Regulation of extinction-related plasticity by opioid receptors in the ventrolateral periaqueductal gray matter.

Parsons RG, Gafford GM, Helmstetter FJ - Front Behav Neurosci (2010)

Model for the extinction of fear memories. (A) Diagram showing the activity of the ventrolateral PAG, medial prefrontal cortex, and amygdala during the extinction of fear memory. Activity of opioid receptors in the vlPAG (red circles) causes an increase in activity in the mPFC. Augmented excitability of the mPFC drives NMDA-mediated plasticity (blue circles) in the basolateral nucleus and/or GABAergic intercalated cells (ITC) of the amygdala. Enhancement of BLA/ITC activity results in an inhibition of the central nucleus of the amygdala and a decreased ability to produce fear responses. (B) When opioid receptors are blocked during extinction learning there is no change in excitability of the mPFC or the BLA/ITC, the output of the central nucleus is not affected, and fear responses are sustained.
© Copyright Policy - open-access
Related In: Results  -  Collection

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Show All Figures
getmorefigures.php?uid=PMC2927240&req=5

Figure 7: Model for the extinction of fear memories. (A) Diagram showing the activity of the ventrolateral PAG, medial prefrontal cortex, and amygdala during the extinction of fear memory. Activity of opioid receptors in the vlPAG (red circles) causes an increase in activity in the mPFC. Augmented excitability of the mPFC drives NMDA-mediated plasticity (blue circles) in the basolateral nucleus and/or GABAergic intercalated cells (ITC) of the amygdala. Enhancement of BLA/ITC activity results in an inhibition of the central nucleus of the amygdala and a decreased ability to produce fear responses. (B) When opioid receptors are blocked during extinction learning there is no change in excitability of the mPFC or the BLA/ITC, the output of the central nucleus is not affected, and fear responses are sustained.
Mentions: Finally, we propose a model (Figure 7) meant to account for the findings of the current study and synthesize them with prior published work. According to our model, opioids are released in the vlPAG when the animals are exhibiting fear to the CS during the early phases of extinction. As the animals keep responding during extinction training the cumulative effect of opioid release is a disinhibition of vlPAG output neurons, including those connected directly or indirectly to the mPFC. The net result of this is in an increase in activity in the mPFC. Other groups have described in detail the effects mPFC can have on the amygdala, in particular the physiology of this circuit as it relates to extinction learning, and our model incorporates these (Royer and Pare, 2002; Quirk et al., 2003; Likthtik et al., 2008). Briefly, excitation of mPFC increases activity of excitatory projection neurons from the mPFC to GABAergic intercalated cells in the amygdala. Accordingly, an increase in these inhibitory neurons dampens the output of the central amygdala, which is responsible for driving the various fear responses. NMDA-dependent processes occur in the amygdala allowing for these changes. When opioid receptors are blocked in the vlPAG, the mPFC does not receive the appropriate signals that allow it to decrease the activity of the amygdala. In addition to accounting for the results of the current and many published studies, a number of predictions are derived from this model. Any number of the other changes in the mPFC and amygdala related to extinction learning or the consolidation of extinction should be blocked by naloxone infusions into the vlPAG. For example, bursting of mPFC neurons associated with consolidation of extinction learning (Burgos-Robles et al., 2007) should be disrupted by NAL in vlPAG. Furthermore, any change in the excitability of the intercalated cells of the amygdala should also be interrupted by vlPAG opioid receptor blockade. Finally, given the effects of opioid receptor antagonists in this study and others, agonists of this receptor applied to the vlPAG should augment extinction learning by enhancing the activity of mPFC inputs into the amygdala. Future experiments should provide answers to these and other important questions.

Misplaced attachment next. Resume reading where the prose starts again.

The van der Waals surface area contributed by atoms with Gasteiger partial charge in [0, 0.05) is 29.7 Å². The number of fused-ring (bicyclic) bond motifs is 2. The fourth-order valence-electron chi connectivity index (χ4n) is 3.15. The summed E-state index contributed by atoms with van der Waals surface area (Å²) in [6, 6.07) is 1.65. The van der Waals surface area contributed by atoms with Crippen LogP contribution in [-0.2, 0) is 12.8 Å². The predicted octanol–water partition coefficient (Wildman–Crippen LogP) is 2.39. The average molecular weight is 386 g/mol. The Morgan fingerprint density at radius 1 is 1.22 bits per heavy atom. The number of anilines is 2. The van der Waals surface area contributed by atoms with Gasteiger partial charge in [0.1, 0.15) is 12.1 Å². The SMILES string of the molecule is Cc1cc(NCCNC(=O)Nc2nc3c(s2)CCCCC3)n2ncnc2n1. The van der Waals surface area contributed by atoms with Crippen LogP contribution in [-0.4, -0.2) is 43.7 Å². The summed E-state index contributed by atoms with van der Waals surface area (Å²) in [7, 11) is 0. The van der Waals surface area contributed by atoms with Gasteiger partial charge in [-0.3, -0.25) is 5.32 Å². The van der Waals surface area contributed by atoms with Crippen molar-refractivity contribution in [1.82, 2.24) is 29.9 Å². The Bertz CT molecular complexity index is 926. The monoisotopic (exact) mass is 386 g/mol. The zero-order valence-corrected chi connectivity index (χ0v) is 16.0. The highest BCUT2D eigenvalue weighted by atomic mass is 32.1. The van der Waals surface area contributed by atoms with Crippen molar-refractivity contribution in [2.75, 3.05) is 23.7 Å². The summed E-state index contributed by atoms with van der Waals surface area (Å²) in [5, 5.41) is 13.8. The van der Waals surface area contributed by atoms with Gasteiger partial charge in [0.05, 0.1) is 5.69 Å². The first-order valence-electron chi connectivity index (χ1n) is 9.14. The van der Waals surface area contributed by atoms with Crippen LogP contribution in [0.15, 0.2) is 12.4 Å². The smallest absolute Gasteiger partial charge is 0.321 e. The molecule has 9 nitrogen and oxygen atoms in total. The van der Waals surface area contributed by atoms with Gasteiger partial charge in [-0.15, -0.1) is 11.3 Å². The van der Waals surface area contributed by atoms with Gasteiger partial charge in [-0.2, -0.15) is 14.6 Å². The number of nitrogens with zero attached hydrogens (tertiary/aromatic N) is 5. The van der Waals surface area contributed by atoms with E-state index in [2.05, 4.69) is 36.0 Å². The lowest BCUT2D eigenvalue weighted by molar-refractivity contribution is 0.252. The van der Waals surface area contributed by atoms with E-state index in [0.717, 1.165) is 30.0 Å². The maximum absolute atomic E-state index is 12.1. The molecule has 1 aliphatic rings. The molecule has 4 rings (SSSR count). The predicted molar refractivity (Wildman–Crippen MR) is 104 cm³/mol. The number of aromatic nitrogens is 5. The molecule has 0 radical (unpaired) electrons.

Bottom Line: The current study examined the effect of drugs that impair the extinction of fear conditioning on the activation of the extracellular-related kinase/mitogen-activated protein kinase (ERK/MAPK) in brain regions that likely participate in the consolidation of extinction learning.Subsequent experiments tested the effect of these drug treatments on the activation of the ERK/MAPK signaling pathway in various brain regions following extinction training.These data support the idea that opiodergic signaling derived from the vlPAG affects plasticity across the brain circuit responsible for the formation of extinction memory.

View Article: PubMed Central - PubMed

Affiliation: Department of Psychology, University of Wisconsin-Milwaukee Milwaukee, WI, USA.

ABSTRACT
Recent work has led to a better understanding of the neural mechanisms underlying the extinction of Pavlovian fear conditioning. Long-term synaptic changes in the medial prefrontal cortex (mPFC) are critical for extinction learning, but very little is currently known about how the mPFC and other brain areas interact during extinction. The current study examined the effect of drugs that impair the extinction of fear conditioning on the activation of the extracellular-related kinase/mitogen-activated protein kinase (ERK/MAPK) in brain regions that likely participate in the consolidation of extinction learning. Inhibitors of opioid and N-methyl-d-aspartic acid (NMDA) receptors were applied to the ventrolateral periaqueductal gray matter (vlPAG) and amygdala shortly before extinction training. Results from these experiments show that blocking opioid receptors in the vlPAG prevented the formation of extinction memory, whereas NMDA receptor blockade had no effect. Conversely, blocking NMDA receptors in the amygdala disrupted the formation of fear extinction memory, but opioid receptor blockade in the same brain area did not. Subsequent experiments tested the effect of these drug treatments on the activation of the ERK/MAPK signaling pathway in various brain regions following extinction training. Only opioid receptor blockade in the vlPAG disrupted ERK phosphorylation in the mPFC and amygdala. These data support the idea that opiodergic signaling derived from the vlPAG affects plasticity across the brain circuit responsible for the formation of extinction memory.

No MeSH data available.


Related in: MedlinePlus